March 24: Edwards requested a major disaster declaration for Louisiana in response to the state's rapidly increasing number of COVID-19 cases, giving a way for federal agencies to help the state fight the pandemic.

During a newsconference Tuesday, the governor urged Louisiana residents to stay at home to ease the burden on health care resources.

"You can't fix what you didn't do yesterday, or the day before, but starting right now and going forward, everyone has to do their part to reduce the spread of this particular virus," Edwards said. "If we can preserve our precious health care resources so that they're able to provide care for each of us if and when we need hospital care, then that is clearly what we are trying to do." 

March 22: Gov. Edwards issued a stay-at-home order, which ordered all nonessential businesses close. The nonessential businesses included nail salons, entertainment venues, and any mall stores that did not have an outdoor entrance.

Essential workers who were allowed to conduct business included health care professionals, farmworkers, and utilities industry employees, among others.

March 19: Gov. Edwards asks President Donald Trump for federal assistance during a conference call with all state governors.

March 16: The governor makes an official statement on social distancing in Louisiana, which effectively closes casinos, bars, and movie theaters, and prohibits the gathering of 50 people or more. It also says restaurants can stay open, but only offer delivery, drive-thru, and takeout options.

Edwards places the mandate in effect through April 13, though it is to be reevaluated a week prior.

March 11: Louisiana officials declare a state of emergency, following in the footsteps of Maryland and California. Washington was the first state to declare a state of emergency on February 29.

Testing

March 31: Gov. Edwards reported that Louisiana caseload numbers might reflect increased testing.

 "The number of cases that came in today could be that a huge number of these tests came from private testing," he said. "It may be a logjam of tests that flooded in at one time. Still have to figure out how that affects the overall trajectory."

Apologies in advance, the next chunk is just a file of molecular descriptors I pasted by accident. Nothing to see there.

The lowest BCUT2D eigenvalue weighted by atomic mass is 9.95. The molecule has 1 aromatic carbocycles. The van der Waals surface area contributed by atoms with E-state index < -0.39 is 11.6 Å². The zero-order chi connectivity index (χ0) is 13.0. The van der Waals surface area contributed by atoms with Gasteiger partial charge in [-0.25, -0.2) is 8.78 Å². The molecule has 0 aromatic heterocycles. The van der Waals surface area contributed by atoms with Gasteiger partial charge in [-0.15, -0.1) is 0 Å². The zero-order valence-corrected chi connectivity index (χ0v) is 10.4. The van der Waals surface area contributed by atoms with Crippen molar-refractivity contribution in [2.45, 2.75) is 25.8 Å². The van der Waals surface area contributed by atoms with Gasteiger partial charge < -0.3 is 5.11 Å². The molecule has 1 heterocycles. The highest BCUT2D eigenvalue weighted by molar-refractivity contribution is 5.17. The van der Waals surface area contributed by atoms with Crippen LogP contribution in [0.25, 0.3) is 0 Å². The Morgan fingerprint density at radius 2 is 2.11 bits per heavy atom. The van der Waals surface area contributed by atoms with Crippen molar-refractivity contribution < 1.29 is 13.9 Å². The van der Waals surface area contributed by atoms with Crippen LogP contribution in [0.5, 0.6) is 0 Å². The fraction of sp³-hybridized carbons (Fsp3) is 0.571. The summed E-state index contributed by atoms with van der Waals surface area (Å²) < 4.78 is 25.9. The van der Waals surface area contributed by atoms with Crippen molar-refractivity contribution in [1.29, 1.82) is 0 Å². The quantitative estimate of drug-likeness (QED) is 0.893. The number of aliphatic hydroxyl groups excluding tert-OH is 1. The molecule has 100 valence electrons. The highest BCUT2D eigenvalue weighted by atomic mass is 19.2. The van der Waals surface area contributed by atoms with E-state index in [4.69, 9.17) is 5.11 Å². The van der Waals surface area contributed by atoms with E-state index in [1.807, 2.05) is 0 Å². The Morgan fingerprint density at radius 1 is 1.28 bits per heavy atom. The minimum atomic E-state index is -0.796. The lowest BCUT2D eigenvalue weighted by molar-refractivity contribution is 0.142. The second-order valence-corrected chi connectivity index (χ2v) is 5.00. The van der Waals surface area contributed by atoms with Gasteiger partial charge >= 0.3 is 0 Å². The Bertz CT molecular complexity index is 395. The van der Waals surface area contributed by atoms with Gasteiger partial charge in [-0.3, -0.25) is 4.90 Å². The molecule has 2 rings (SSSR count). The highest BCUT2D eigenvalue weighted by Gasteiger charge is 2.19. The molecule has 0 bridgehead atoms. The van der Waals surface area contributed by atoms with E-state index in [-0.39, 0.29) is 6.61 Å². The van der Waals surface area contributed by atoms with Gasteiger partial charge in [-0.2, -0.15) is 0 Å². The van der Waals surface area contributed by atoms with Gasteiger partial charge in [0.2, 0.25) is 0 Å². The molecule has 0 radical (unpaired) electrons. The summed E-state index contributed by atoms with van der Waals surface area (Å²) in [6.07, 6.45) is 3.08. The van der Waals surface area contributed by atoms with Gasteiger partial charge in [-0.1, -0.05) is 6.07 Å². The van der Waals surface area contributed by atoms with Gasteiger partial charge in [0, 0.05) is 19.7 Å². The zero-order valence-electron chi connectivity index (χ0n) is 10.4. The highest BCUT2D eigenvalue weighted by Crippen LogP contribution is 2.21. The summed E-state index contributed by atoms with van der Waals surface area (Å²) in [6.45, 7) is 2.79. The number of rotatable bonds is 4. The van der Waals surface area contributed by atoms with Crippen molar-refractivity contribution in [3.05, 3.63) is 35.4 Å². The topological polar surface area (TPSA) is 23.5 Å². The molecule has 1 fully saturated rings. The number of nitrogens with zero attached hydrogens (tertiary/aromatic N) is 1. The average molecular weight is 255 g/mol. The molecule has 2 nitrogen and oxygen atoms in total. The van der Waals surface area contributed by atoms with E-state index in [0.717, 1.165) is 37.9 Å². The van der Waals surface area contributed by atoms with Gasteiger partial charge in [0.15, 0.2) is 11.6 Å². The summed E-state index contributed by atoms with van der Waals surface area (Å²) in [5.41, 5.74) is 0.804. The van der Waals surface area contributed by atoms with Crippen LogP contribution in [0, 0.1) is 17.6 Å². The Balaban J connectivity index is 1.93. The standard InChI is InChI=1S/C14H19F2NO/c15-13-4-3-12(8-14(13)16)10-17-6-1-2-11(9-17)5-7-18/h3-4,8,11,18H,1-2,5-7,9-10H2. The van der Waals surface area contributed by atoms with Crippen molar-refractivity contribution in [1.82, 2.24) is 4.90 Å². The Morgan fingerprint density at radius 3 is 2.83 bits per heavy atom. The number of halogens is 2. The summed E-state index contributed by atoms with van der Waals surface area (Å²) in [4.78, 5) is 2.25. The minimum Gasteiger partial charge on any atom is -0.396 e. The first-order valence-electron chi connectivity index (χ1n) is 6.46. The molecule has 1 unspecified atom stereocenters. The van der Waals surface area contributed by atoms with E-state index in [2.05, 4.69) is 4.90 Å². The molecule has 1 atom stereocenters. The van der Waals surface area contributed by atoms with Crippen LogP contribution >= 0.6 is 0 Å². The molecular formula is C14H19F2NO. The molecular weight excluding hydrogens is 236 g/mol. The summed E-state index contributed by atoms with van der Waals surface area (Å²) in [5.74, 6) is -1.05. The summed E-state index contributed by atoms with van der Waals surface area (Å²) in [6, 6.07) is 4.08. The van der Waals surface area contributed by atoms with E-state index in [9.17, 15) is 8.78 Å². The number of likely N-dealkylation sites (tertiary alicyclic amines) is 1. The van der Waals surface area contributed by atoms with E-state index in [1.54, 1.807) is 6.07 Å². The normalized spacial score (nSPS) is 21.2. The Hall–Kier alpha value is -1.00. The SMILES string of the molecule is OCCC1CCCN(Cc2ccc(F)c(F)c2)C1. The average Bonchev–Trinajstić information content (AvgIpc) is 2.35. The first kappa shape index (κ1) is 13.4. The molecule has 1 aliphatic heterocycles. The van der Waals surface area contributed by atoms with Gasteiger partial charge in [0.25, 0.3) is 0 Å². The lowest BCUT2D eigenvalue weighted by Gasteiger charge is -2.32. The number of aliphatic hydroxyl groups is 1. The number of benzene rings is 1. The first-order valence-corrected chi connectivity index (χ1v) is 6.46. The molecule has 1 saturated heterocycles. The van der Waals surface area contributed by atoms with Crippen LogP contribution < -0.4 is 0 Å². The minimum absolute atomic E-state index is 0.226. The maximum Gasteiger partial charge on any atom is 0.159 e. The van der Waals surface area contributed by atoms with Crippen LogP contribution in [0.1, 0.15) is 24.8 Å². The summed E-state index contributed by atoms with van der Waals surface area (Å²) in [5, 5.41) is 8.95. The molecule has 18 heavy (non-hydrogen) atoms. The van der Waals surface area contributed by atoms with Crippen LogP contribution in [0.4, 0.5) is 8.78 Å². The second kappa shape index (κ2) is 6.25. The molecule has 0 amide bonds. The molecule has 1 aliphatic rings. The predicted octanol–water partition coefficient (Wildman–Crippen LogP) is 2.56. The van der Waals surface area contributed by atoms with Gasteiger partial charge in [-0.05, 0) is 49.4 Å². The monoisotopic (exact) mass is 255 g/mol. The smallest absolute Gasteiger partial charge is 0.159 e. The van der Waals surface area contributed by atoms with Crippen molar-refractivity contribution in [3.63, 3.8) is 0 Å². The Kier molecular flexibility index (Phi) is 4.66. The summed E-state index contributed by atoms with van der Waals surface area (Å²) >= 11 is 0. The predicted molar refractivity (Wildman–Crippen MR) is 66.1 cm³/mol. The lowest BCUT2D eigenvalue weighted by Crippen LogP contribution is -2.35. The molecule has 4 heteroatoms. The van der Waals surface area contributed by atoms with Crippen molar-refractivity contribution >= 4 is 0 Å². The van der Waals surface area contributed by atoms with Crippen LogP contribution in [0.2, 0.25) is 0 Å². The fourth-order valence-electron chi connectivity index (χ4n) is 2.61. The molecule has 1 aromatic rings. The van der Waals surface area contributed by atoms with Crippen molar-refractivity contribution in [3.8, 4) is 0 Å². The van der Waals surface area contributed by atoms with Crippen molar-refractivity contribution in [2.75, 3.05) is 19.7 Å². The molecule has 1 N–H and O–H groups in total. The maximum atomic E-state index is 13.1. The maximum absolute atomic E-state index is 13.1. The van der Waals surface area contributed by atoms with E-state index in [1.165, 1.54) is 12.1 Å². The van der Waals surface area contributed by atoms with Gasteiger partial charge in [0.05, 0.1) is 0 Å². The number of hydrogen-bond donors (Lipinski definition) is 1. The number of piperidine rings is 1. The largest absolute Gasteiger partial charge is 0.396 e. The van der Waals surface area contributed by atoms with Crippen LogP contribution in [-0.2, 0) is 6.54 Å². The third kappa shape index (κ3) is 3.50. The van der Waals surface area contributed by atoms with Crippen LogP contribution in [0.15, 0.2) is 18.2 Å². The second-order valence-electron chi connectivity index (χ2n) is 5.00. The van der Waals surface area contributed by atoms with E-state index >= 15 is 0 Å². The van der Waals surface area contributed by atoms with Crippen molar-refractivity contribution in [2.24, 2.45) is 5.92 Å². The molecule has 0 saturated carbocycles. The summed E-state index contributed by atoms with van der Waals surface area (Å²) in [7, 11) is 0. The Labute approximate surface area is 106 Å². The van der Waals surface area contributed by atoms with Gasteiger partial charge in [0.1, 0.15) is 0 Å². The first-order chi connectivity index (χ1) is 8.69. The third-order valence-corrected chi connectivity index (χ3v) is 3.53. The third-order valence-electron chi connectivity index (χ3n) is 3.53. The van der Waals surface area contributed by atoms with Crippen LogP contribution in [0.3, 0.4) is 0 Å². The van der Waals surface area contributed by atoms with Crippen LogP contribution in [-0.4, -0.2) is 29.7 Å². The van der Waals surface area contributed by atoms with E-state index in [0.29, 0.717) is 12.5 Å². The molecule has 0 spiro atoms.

Within hours of opening on Friday, March 20, two testing sites in New Orleans ran out of COVID-19 tests. Both sites were given materials for 100 tests.

Tests can also be administered at the Public Health State Lab in Baton Rouge and Baton Rouge General's Mid-City campus.

Health officials say test results could take anywhere from 3 to 5 days.

School closings

April 15: Gov. Edwards issued an order closing Louisiana schools for the remainder of the school year, though remote learning would continue.

“But, I want to be clear about something: This isn’t the end of learning, it’s just the end of students physically going to school campuses for the remainder of the semester," the governor said. "Remote learning will continue and, we will all work together to make sure that our students do not fall behind academically. In addition, we expect that school systems will continue to provide nutrition and meals for students.”

April 13: Gov. Edwards announced he planed on closing schools for the remainder of the school year, though distance learning would continue.

March 24, 2:35 p.m.: Gov. Edwards confirmed that schools were not closed until the end of the school year as of yet and that they were still set to reopen on April 13.

The Louisiana Department of Education declared that as of Friday, March 13, schools should offer "complete distance learning" and may continue to provide meals or other essential services. Instructional minute requirements have been temporarily suspended.

The department also said the Board of Elementary and Secondary Education would report directly to the governor and legislature for further instructions regarding "grading, promotion, and graduation."

Public schools K-12 are closed from Monday, March 16, through Monday, April 13. Ascension Public Schools are permitted to continue online education.

Colleges and universities have transitioned to online learning.

Other closures and updates

April 6: Gov. Edwards said health care workers' efforts and extra supplies, such as 753 new ventilators, were helping Louisiana contain the COVID-19 pandemic.